In a significant move aimed at reducing dependence on the United States dollar, nine Asian countries gathered in a high-level meeting hosted by Iran to seek de-dollarization. The meeting, held in the Iranian capital of Tehran, brought together policymakers and financial experts from across the region to explore alternatives to the dominant role of the dollar in international trade and finance.
Officials from nine Asian countries, who are members of the Asian Clearing Union (ACU), have convened in Tehran for their annual meeting, with a strong focus on de-dollarization. The gathering includes representatives from Bangladesh, Bhutan, India, Iran, Maldives, Myanmar, Nepal, Pakistan, and Sri Lanka, with additional attendees from Russia’s central bank, as well as officials from Belarus and Afghanistan.
Countries’ pursuit of De-Dollarization Is not voluntary
According to a report by the Tasnim news service, the 51st annual meeting of the Asian Clearing Union (ACU) commenced on Tuesday in Tehran, spanning two days. The gathering, hosted by the central bank of Iran, saw the participation of officials representing ACU member countries, along with several others. De-dollarization emerged as a central theme of discussion during the event of Asian countries’ meeting hosted by Iran.
Comprising of nine member institutions, namely Bangladesh Bank, Royal Monetary Authority of Bhutan, Reserve Bank of India, Central Bank of Iran, Maldives Monetary Authority, Central Bank of Myanmar, Nepal Rastra Bank, State Bank of Pakistan, and Central Bank of Sri Lanka, the Asian Clearing Union (ACU) includes top officials from these institutions in attendance at the meeting. Additionally, the governor of the Russian central bank, along with officials from Belarus and Afghanistan, is participating as observers.
Iran’s First Vice President Remarks on shifting away from USD in Trade Settlement
During the meeting, Iran’s First Vice President, Mohammad Mokhber, shared his thoughts on the global economy and the increasing trend of countries moving away from utilizing the U.S. dollar for trade settlements, stating:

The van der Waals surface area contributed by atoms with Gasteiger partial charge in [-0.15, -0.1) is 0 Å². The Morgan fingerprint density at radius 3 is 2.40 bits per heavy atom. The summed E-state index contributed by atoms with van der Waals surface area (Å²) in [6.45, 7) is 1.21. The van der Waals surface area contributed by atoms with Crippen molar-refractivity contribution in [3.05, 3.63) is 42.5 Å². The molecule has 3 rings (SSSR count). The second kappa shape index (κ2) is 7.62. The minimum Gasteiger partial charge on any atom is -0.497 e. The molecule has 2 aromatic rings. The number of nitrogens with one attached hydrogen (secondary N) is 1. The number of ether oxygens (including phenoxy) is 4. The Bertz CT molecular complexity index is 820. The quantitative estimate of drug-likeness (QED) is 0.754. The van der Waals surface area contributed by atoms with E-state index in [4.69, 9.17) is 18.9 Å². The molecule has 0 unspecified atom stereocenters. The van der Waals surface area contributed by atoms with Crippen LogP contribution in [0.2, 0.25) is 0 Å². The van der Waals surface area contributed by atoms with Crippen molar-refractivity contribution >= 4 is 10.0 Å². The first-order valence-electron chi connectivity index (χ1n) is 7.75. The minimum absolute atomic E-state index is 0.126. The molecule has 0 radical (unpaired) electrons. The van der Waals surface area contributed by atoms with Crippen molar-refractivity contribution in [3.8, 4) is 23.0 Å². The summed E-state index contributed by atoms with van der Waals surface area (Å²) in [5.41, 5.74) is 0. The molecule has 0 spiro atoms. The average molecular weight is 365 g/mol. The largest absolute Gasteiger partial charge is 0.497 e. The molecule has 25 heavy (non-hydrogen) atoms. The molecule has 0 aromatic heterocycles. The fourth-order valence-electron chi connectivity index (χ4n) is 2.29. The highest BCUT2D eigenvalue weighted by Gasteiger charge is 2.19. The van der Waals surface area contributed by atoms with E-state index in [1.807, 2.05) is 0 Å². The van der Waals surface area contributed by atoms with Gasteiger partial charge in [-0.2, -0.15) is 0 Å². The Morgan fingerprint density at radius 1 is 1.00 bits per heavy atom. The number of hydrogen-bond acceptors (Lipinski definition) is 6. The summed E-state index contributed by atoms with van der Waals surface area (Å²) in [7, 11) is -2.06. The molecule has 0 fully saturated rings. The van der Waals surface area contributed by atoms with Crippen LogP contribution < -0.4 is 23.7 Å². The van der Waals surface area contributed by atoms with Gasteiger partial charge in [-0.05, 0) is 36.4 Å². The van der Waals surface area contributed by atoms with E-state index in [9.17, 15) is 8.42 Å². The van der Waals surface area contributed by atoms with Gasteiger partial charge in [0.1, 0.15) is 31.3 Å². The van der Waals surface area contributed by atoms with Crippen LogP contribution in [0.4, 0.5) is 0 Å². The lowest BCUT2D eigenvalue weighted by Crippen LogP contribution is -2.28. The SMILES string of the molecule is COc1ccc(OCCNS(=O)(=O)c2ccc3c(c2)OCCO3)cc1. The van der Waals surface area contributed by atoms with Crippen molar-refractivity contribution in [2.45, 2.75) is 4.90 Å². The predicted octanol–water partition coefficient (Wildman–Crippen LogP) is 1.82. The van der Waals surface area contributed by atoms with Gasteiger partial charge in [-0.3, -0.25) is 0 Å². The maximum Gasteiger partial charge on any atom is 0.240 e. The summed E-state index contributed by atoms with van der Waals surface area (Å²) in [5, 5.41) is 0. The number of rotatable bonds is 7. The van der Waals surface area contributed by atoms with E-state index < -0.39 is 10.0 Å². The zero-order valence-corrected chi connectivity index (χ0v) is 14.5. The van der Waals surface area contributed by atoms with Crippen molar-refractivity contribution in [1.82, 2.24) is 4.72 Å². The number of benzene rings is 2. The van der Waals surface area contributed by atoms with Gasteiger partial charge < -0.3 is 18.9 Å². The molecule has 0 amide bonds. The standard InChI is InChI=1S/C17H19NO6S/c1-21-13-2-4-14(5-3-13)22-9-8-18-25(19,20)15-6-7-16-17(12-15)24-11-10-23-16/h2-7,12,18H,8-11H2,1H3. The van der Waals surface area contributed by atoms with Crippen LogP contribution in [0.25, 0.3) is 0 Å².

“De-dollarization is not a voluntary choice by countries anymore; it is the countries’ inevitable response to the ‘weaponization project of the dollar.’
Mokhber highlighted the impact of the “Weaponization of the dollar” over the past few decades, which has prompted countries to reduce their dependence on the USD as a precautionary measure against potential sanctions.
Iran’s First Vice President highlights challenges of weakening Dollar
Acknowledging the increasing global trend of countries aiming to decrease their dependence on the U.S. dollar, the first vice president of Iran emphasized the considerable challenge posed to the United States’ global influence by the weakening of the dollar. In his concluding statements, he highlighted the readiness of the Islamic Republic to strengthen its banking and trade relations with other nations, with a particular focus on ACU member states.
Iran has been actively scaling up its de-dollarization endeavors, including the gradual elimination of the USD from bilateral trade agreements with Russia. Demonstrating this commitment, Iranian President Ebrahim Raisi recently urged the central bank of Iran to shift away from the U.S. dollar in trade transactions and instead promote the use of national currencies. Furthermore, President Raisi expressed Iran’s aspiration to join the BRICS economic bloc, aimed at countering Western dominance and fostering a multipolar world.
BRICS Countries and ASEAN members seek to reduce Dollar reliance
Efforts to diminish dependence on the U.S. dollar extend beyond Iran, as the BRICS countries (Brazil, Russia, India, China, and South Africa) have actively pursued measures to reduce their reliance on the dollar. The economic group is currently engaged in discussions regarding the creation of a common currency, which is expected to be a significant topic of deliberation at their upcoming leaders’ summit.
In a similar vein, ten Southeast Asian countries constituting the Association of Southeast Asian Nations (ASEAN) have recently reached an agreement to promote the use of national currencies over the U.S. dollar. This move showcases a collective effort among ASEAN members to diversify their currency preferences and reduce reliance on the dollar in regional trade and financial transactions.
As Asian countries seek de-dollarization in the meeting hosted by Iran, it highlights the growing momentum toward de-dollarization. Iran’s First Vice President emphasized the challenges posed by the weaponization of the U.S. dollar and expressed readiness to enhance banking and trade relations with other nations. The push for de-dollarization extends beyond Iran, with BRICS countries and ASEAN members also seeking to reduce reliance on the dollar and explore alternative currencies and arrangements.
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